Scunthorpe gold clues 'could take weeks to solve'
Clues in a public treasure hunt which will lead gallery-goers to five gold artefacts could take weeks to solve, the man who set them has said.
Treasure City is a project conceived by artist Luke Jerram where tiny treasures worth at least £1,000 each are hidden in Scunthorpe to be found and kept.
To find the pieces hidden around the North Lincolnshire town you will need to visit the 20-21 Arts Centre and study five paintings with codes on.
One is "extremely hard" to solve.
Bristol-based artist Luke Jerram is behind the project. He said: "There is no way I could crack the most difficult one, I could certainly crack probably two or three of the paintings.
"Some are really easy to decode, whereas the most complicated painting, it would take maybe a month for someone to perhaps work it out."
Mathematician and secret code setter Dan Fretwell works at Bristol University and is also employed by an unnamed government agency. He was called in to set the ciphers to encrypt messages telling people where to find the trinkets.
"One of them is supposed to be ridiculously easy," he said.
"The final two in particular are much harder so we are expecting at least one of them to go unsolved for quite a while."
He added: "There's a real mixture including one that could be solved by a child, others that could be deciphered by the average person and more challenging puzzles for mathematicians or code-breaking enthusiasts to try their hand at.
"One of the puzzles may take some months or even years to solve, if indeed it is ever cracked."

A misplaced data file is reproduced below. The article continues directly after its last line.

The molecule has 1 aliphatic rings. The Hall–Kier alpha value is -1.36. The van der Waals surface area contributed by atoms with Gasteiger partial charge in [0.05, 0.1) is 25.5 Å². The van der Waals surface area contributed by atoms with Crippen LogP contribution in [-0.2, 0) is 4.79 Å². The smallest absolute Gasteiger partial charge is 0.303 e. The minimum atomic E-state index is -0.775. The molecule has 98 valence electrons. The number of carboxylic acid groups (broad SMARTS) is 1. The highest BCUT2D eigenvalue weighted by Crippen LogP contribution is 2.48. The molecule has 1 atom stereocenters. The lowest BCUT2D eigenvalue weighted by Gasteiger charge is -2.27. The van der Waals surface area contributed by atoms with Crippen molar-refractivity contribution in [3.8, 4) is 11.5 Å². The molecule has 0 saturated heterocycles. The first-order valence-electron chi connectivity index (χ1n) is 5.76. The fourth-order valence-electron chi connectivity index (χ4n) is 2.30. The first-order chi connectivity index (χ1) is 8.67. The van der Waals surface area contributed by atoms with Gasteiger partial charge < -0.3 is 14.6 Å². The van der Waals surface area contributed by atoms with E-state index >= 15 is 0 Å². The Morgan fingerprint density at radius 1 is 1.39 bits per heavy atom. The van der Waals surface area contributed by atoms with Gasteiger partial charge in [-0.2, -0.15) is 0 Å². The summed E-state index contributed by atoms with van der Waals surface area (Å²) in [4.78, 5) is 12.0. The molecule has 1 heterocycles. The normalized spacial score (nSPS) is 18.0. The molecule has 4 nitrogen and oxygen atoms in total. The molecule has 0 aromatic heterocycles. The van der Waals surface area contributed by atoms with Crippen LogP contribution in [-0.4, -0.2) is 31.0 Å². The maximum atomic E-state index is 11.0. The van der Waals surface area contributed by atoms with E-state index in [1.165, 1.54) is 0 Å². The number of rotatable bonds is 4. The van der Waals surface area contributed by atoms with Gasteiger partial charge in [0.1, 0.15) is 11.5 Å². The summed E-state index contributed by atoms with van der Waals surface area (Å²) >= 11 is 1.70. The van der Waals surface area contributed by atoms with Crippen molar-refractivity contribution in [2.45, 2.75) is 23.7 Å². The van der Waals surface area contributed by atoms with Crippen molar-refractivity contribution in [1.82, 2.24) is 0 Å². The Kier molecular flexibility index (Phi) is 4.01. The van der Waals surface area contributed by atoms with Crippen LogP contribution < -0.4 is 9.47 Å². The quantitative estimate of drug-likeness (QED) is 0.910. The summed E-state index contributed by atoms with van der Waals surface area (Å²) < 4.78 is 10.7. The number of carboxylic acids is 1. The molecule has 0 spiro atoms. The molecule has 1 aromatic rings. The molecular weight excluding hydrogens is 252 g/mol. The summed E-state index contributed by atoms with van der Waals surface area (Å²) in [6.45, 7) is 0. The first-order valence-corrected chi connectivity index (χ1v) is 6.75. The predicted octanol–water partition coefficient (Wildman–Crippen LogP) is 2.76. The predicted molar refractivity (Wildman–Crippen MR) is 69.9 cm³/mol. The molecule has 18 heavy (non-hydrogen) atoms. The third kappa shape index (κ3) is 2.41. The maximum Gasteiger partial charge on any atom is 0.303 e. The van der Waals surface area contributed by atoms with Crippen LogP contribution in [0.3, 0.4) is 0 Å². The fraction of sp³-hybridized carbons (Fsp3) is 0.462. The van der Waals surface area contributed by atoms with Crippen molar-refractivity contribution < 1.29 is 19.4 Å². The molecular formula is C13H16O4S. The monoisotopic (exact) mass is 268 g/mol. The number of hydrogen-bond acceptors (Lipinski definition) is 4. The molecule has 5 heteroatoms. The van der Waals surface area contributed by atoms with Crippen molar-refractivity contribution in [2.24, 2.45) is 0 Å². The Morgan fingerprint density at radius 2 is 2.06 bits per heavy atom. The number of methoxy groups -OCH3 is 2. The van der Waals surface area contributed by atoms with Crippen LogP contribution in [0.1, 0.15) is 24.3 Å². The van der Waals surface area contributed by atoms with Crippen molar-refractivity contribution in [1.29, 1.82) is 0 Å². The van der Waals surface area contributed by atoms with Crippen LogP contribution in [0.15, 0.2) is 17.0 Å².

The five objects cast into gold for the project are replicas of objects from North Lincolnshire Museum, and were made from gold worth £1,000. The finished pieces have been valued at between £2,500 and £4,500.
"I had this idea to think about celebrating the history of Scunthorpe by taking five objects from the museum and created replicas in solid gold," Mr Jerram said.
"For me, Treasured City is a creative treasure hunt - a playful fusion of history, craftsmanship, mathematics, codebreaking, poetry and painting.
"I like the idea that ancient objects that were once hidden beneath the earth and were discovered and displayed at the museum are now being re-hidden.
"The art project is a way to consider and celebrate the original artefacts in relation to the history of Scunthorpe and the region."
There is a Janus train engine - as used in Scunthorpe's steel industry - a Viking brooch, an ammonite, a figure of a Roman ram and a 16th Century figurine.
The acrylic-on-canvas paintings have been created by Vivienne Baker, and all the clues are spray painted in gold.
You can watch more on BBC Inside Out Yorkshire and Lincolnshire on Monday 13 February at 19:30 GMT.